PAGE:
It’s not fair to play favorites. But I have to say that the Grand Tetons topped Yellowstone this time around. However, it wasn’t a level playing field.
While we were enamored with Yellowstone’s rich offerings, we were constantly on the go, traveling from place to place in order to see it all. We walked miles of boardwalks built to protect nature’s attractions and accommodate the large volume of visitors. We followed signs to scenic overlooks and followed well-worn paths. Throughout it all, we attempted to curtail our activities so as not to worsen Rich’s ill health. But we failed. His misery deepened as he spiraled down with pneumonia. Clearly our experience was tainted. I stopped myself short of buying a coffee mug, my favorite souvenir, emblazoned with a bear and the words Yellowstone National Park. I couldn’t bring myself to burden Rich with bad karma each time he opened the cupboard.
In contrast, the Grand Tetons offered a respite. Through sheer luck, we secured four nights in Jackson Lake Lodge. The grand lobby with soaring windows overlooking the rocky mountain peaks and Jackson Lake offered daylong access to cushy couches and chairs for relaxing and absorbing the view. A coffee bar, restaurants and a bar/lounge were within mere steps. Knowing Rich’s condition, the staff ensured that our room was just a short distance away. It felt like a haven in the wilderness.
But the real benefit was the nature of the park. The mountains, the lakes and the wildlife were the draw. The natural beauty to behold. There were no must-do sights compelling a visit. We could do as little (Rich) or as much (Molly) as we pleased. We had a central base from which we could explore, either together or separately.
Hiking alone is a consideration in bear country, so I limited myself to safer routes – still accompanied by bear spray. Taking the trail to Grand View Point afforded me views in two directions, out over Jackson Lake and the Tetons and overlooking Two Ocean Lake with forested crests on the other side.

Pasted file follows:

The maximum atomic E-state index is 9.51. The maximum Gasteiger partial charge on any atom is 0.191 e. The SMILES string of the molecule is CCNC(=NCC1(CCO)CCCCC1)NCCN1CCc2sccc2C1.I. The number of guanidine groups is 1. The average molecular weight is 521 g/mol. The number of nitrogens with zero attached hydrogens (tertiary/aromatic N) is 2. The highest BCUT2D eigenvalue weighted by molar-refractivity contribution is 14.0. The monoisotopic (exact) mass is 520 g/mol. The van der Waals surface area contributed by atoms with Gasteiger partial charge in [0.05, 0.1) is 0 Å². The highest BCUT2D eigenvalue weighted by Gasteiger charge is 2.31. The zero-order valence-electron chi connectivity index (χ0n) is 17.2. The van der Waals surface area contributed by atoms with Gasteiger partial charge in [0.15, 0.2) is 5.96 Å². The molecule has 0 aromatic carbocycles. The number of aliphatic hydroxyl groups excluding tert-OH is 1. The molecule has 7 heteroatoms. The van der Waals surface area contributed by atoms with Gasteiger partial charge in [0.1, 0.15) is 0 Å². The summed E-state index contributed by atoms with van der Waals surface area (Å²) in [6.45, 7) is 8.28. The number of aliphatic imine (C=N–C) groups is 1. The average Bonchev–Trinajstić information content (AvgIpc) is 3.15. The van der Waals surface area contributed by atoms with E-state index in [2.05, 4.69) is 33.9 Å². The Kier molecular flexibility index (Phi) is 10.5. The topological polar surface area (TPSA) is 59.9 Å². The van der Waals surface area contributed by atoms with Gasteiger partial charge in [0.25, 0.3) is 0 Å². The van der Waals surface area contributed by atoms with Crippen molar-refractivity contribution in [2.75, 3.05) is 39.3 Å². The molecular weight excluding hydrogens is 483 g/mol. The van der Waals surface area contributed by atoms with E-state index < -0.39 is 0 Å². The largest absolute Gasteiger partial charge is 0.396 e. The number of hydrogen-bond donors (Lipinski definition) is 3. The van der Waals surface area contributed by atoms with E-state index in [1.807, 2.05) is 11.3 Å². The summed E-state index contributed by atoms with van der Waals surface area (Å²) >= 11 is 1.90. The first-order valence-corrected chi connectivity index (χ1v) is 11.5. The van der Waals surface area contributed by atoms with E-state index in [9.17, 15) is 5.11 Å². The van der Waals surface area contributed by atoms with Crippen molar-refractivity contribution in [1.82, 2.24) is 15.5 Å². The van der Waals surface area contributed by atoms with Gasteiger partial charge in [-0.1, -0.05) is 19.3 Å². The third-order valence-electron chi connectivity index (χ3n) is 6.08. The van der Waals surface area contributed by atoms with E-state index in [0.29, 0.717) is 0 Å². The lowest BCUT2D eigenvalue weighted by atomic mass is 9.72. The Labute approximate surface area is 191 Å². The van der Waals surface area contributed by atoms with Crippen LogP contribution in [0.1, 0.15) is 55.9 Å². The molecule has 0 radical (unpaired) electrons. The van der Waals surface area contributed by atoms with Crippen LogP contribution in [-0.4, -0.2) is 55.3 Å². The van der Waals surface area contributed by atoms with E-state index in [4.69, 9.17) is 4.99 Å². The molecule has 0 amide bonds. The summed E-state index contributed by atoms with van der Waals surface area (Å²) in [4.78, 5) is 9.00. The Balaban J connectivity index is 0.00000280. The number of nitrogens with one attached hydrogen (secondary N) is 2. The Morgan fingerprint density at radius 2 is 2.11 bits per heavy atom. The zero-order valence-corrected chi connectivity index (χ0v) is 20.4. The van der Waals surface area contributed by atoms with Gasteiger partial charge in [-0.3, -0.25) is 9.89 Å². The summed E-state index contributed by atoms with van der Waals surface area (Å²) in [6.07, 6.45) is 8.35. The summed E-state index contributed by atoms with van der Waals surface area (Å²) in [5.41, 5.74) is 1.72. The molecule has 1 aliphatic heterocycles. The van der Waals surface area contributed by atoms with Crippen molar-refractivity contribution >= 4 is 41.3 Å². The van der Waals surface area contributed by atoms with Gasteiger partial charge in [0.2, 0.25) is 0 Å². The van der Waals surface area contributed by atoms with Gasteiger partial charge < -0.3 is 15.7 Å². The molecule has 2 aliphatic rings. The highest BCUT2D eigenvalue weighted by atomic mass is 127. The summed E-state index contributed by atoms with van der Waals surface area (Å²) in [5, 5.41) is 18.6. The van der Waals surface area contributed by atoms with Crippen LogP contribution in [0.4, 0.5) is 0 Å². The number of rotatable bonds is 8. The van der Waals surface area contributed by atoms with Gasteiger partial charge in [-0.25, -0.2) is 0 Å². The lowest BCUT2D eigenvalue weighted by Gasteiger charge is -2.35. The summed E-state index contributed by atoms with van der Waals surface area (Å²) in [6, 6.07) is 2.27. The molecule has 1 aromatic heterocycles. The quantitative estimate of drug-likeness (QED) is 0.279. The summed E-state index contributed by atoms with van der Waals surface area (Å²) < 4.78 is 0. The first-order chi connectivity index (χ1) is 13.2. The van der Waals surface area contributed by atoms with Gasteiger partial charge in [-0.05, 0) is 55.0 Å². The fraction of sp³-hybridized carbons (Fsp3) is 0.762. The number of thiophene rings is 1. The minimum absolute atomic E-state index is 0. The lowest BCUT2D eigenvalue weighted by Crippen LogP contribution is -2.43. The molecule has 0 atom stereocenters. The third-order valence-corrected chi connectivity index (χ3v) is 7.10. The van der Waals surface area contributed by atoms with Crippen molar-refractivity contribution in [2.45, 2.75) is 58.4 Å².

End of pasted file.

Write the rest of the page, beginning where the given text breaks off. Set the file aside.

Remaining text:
Naturally, Rich ventured out in search of birds and wildlife. I accompanied him to the Willow-Moose Road, where we found a pair of moose. We watched the bull for close to an hour, as he kept tabs on his cow moose. He was an expert at camouflaging himself behind bushes or branches that obscured our view, but we persevered and enjoyed the show. Oxbow Bend was another favorite, just a couple miles down the road from the lodge. Fall colors were in full display against the backdrop of the Tetons, and it held the promise of bird and wildlife viewing.
We found the Grand Tetons to be far more bicycle friendly than Yellowstone. The 20-mile long multi-use paved trail attracted my attention. I had my heart set on cycling it the full distance from Jenny Lake to Jackson and back again. Although it parallels the highway, I relished the safety of the path and the constant companionship of the mountains that flanked the route. I even experienced a cycling wildlife jam, when motorists stopped and flooded the path to photograph a herd of elk at close range.
Rich tested his mettle on the Jenny Lake Scenic Drive, a short one-way road with a bicycle lane. We cycled up and back, marveling at the blue-green waters of Jenny Lake. The sun dappled route on a warm afternoon was good medicine for both of us.
Some of the park roads had good wide shoulders, allowing us to cycle right from the lodge. A trip to the Colter Bay picnic area brought us right down to the lake and a rock beach. I ventured a little further to reach the National Park Service and University of Wyoming Research Station, a peaceful perch on the lake.
The Tetons afforded us a more relaxed pace and the ability to make plans at will. And a chance for Rich to recuperate. Even just hovering around the lodge environs was a treat. It’s not often we splurged like this. It was worth savoring. And I bought my souvenir mug. It says Grand Tetons National Park and has a moose on it.